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The fact of evolution

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"Well evolution is a theory. It is also a fact. And facts and theories are different things, not rungs in a hierarchy of increasing certainty. Facts are the world's data. Theories are structures of ideas that explain and interpret facts. Facts don't go away when scientists debate rival theories to explain them. Einstein's theory of gravitation replaced Newton's in this century, but apples didn't suspend themselves in midair, pending the outcome. And humans evolved from ape-like ancestors whether they did so by Darwin's proposed mechanism or by some other yet to be discovered.

Skull stages.jpg

Moreover, "fact" doesn't mean "absolute certainty"; there is no such animal in an exciting and complex world. The final proofs of logic and mathematics flow deductively from stated premises and achieve certainty only because they are not about the empirical world. Evolutionists make no claim for perpetual truth, though creationists often do (and then attack us falsely for a style of argument that they themselves favor). In science "fact" can only mean "confirmed to such a degree that it would be perverse to withhold provisional consent." I suppose that apples might start to rise tomorrow, but the possibility does not merit equal time in physics classrooms.

Evolutionists have been very clear about this distinction of fact and theory from the very beginning, if only because we have always acknowledged how far we are from completely understanding the mechanisms (theory) by which evolution (fact) occurred. Darwin continually emphasized the difference between his two great and separate accomplishments: establishing the fact of evolution, and proposing a theory--natural selection--to explain the mechanism of evolution."

- Stephen J. Gould [Harvard University]

Contents

Quick evolution primer

Geologic time scale.gif

Time

First, having a realistic perception of time is a must. If you put the entire age of the earth into one hour, that is "4.6 billion years", the first 50 minutes would be mostly made up of single celled organisms and the last ten minutes made up of animal life--humans having only been on this planet for about two seconds.

Geological time scale

Layers of earth are arranged in a time sequence, with the oldest on the bottom and the youngest on the top, unless later processes disturb this arrangement. The age of the layers can be determined using radiometric dating methods and confirmed by other scientists worldwide thereby providing estimates of the age of organisms contained in each layer.

All across our planet we get sequences of fossils found in certain layers of strata. The types of fossils that are found in these layers are rarely mixed and consist of less complex organisms in lower, older layers and the more complex organisms in the higher, younger layers. Through this method of analysis, scientists have illustrated life evolving from less complex to more complex organisms.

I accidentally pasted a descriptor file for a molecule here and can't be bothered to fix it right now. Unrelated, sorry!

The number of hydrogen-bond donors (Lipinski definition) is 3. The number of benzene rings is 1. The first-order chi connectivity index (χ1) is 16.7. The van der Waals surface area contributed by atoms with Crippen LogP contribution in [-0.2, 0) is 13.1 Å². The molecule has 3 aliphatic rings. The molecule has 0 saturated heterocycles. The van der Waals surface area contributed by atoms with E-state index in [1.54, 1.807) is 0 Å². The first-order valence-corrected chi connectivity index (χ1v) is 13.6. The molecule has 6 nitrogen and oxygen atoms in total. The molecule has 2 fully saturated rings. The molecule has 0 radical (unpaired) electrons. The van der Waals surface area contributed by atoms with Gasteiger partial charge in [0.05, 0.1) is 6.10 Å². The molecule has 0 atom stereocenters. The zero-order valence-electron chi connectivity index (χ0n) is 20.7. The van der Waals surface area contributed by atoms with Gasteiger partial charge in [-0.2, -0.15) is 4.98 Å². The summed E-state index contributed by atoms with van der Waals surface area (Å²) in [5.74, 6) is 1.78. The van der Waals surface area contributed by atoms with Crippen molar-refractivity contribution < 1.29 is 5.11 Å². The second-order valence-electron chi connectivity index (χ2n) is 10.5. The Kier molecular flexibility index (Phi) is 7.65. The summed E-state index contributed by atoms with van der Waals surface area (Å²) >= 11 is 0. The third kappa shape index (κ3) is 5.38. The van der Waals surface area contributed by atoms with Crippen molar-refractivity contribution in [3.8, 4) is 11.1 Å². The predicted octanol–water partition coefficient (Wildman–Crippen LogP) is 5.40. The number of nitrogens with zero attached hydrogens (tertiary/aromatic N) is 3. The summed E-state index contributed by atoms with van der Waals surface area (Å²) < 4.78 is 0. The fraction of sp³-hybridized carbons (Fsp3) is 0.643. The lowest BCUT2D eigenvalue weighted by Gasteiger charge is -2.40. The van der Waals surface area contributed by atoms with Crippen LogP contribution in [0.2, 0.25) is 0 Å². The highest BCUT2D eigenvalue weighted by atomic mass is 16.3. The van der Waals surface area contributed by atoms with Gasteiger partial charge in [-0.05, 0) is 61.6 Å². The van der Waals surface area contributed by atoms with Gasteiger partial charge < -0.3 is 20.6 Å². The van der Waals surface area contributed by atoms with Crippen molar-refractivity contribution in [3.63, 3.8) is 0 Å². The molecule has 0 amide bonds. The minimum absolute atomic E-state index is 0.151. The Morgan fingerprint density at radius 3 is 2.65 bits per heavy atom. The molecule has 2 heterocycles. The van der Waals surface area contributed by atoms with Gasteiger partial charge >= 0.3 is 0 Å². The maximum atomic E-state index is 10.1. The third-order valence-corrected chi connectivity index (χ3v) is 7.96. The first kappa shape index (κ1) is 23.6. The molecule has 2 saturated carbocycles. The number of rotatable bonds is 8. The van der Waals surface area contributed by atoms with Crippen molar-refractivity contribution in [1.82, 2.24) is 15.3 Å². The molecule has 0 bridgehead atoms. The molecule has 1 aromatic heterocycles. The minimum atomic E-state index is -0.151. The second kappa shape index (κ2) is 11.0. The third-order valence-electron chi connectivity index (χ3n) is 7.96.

Transitional fossils

Skull fossils.jpg

Scientists have found many transitional fossils that have all been chronologically dated that clearly show within millions of years one species evolving into another. Many organisms do not fossilize due to carbon decay and potential discoveries may be lost as a result; however, despite this, there are numerous examples of transitional fossils. In fact, there are so many reptilian/mammal fossils that paleontologists often argue about what to call them, reptile-like mammals or mammal-like reptiles. Yet, all are in agreement, it is clear that evolutionary transitions are occurring over the course of millions of years. Other transitional fossils include whales, horses, birds, hominids, etc.

Vestigial structures

Vestigial structures are structures of an organism that have lost all or almost all of their original function through evolution. Examples include the wings of ostriches, emus, and other flightless birds, which are remnants of their flying ancestors' wings. Also, the eyes of certain cavefish and salamanders are vestigial, as they no longer allow the organism to see,and are remnants of their ancestors' functional eyes.

Homologous.jpg
Bat skeleton.jpg

Homologies

A homology is a character shared between species that was also present in its common ancestor. Examples include all tetrapods (four legged creatures), which have a basic pentadactyl limb structure (or five fingers and toes on each hand and foot). The forelimbs of a bat, whale, human and cat are all constructed from the same bones and are morphologically very similar, despite performing different functions.

Embryonic similarities

Whale embryo small-2.gif

Sometimes in ontogeny (embryonic development) certain features are observable in an organism but in later embryonic stages they disappear. Such occurrences can help scientists trace an organism's past thereby helping to place organisms on a more probable phyletic line (tree of life). Examples include whales and dolphins which have evolved from land mammals, which do not have legs, but instead possess tiny, remnant leg bones that lie buried deep in their bodies. During embryonic development, leg extremities first occur, then recede. Similarly, whale embryos (like all mammalian embryos) have hair at one stage, but lose most of it later.

Primatology and animal behavior

Brain sizes.jpg

In birds and mammals the nervous system grew yet more complex, developing a cortex around it. With the cortex came other new abilities. A dog chasing a cat around a corner holds some image in its mind of the cat it can no longer see. Creatures with a cortex have memory and recognition; they can pay attention and show intention.

With primates the cortex grew into the larger, more complex neo-cortex, adding yet more features to consciousness. The most significant of these was the ability to use symbols. Not only did this ability enable simple reasoning, it also led to a new form of communication symbolic language.

Chimpanzees and gorillas may not be able to speak as we do, but this is not because they lack something in their brains; they lack a voice. They have no larynx, or voice-box, and cannot move their tongues as freely as we can. But they can use other forms of symbolic language. When taught sign language, such as that used by the deaf, they show a remarkable ability to communicate. Coco, a gorilla in California, now has a vocabulary of more than a thousand words, and composes sentences in sign language.

The Process of Evolution

Gene flow

Gene flow is the introduction of genetic material (through reproduction) from one population of a species to another, thereby changing the composition of the gene pool of the population. The introduction of new characteristics through gene flow increases the variability of genetic material within the population and makes possible new combinations of traits. Gene flow usually comes about through migration.